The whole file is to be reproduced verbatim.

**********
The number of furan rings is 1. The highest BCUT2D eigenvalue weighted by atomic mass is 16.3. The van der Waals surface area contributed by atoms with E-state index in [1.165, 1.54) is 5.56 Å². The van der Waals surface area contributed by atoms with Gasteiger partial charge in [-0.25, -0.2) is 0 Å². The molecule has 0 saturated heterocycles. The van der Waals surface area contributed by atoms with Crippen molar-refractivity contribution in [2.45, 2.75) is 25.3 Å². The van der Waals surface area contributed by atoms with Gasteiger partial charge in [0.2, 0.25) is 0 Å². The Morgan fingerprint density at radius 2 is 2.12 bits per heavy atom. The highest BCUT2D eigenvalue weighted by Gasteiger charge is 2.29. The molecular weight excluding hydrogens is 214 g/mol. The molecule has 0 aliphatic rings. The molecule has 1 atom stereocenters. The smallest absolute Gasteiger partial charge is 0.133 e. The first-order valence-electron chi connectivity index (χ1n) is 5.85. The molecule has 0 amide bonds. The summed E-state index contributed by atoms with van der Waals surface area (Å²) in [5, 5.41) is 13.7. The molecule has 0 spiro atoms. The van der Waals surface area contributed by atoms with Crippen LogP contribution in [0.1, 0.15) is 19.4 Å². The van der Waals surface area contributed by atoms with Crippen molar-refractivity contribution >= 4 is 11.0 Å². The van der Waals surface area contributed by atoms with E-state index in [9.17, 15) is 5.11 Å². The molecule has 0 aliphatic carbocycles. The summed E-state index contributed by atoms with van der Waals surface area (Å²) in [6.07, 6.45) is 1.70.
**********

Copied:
The number of furan rings is 1. The highest BCUT2D eigenvalue weighted by atomic mass is 16.3. The van der Waals surface area contributed by atoms with E-state index in [1.165, 1.54) is 5.56 Å². The van der Waals surface area contributed by atoms with Gasteiger partial charge in [-0.25, -0.2) is 0 Å². The molecule has 0 saturated heterocycles. The van der Waals surface area contributed by atoms with Crippen molar-refractivity contribution in [2.45, 2.75) is 25.3 Å². The van der Waals surface area contributed by atoms with Gasteiger partial charge in [0.2, 0.25) is 0 Å². The Morgan fingerprint density at radius 2 is 2.12 bits per heavy atom. The highest BCUT2D eigenvalue weighted by Gasteiger charge is 2.29. The molecular weight excluding hydrogens is 214 g/mol. The molecule has 0 aliphatic rings. The molecule has 1 atom stereocenters. The smallest absolute Gasteiger partial charge is 0.133 e. The first-order valence-electron chi connectivity index (χ1n) is 5.85. The molecule has 0 amide bonds. The summed E-state index contributed by atoms with van der Waals surface area (Å²) in [5, 5.41) is 13.7. The molecule has 0 spiro atoms. The van der Waals surface area contributed by atoms with Crippen LogP contribution in [0.1, 0.15) is 19.4 Å². The van der Waals surface area contributed by atoms with Crippen molar-refractivity contribution >= 4 is 11.0 Å². The van der Waals surface area contributed by atoms with E-state index in [9.17, 15) is 5.11 Å². The molecule has 0 aliphatic carbocycles. The summed E-state index contributed by atoms with van der Waals surface area (Å²) in [6.07, 6.45) is 1.70.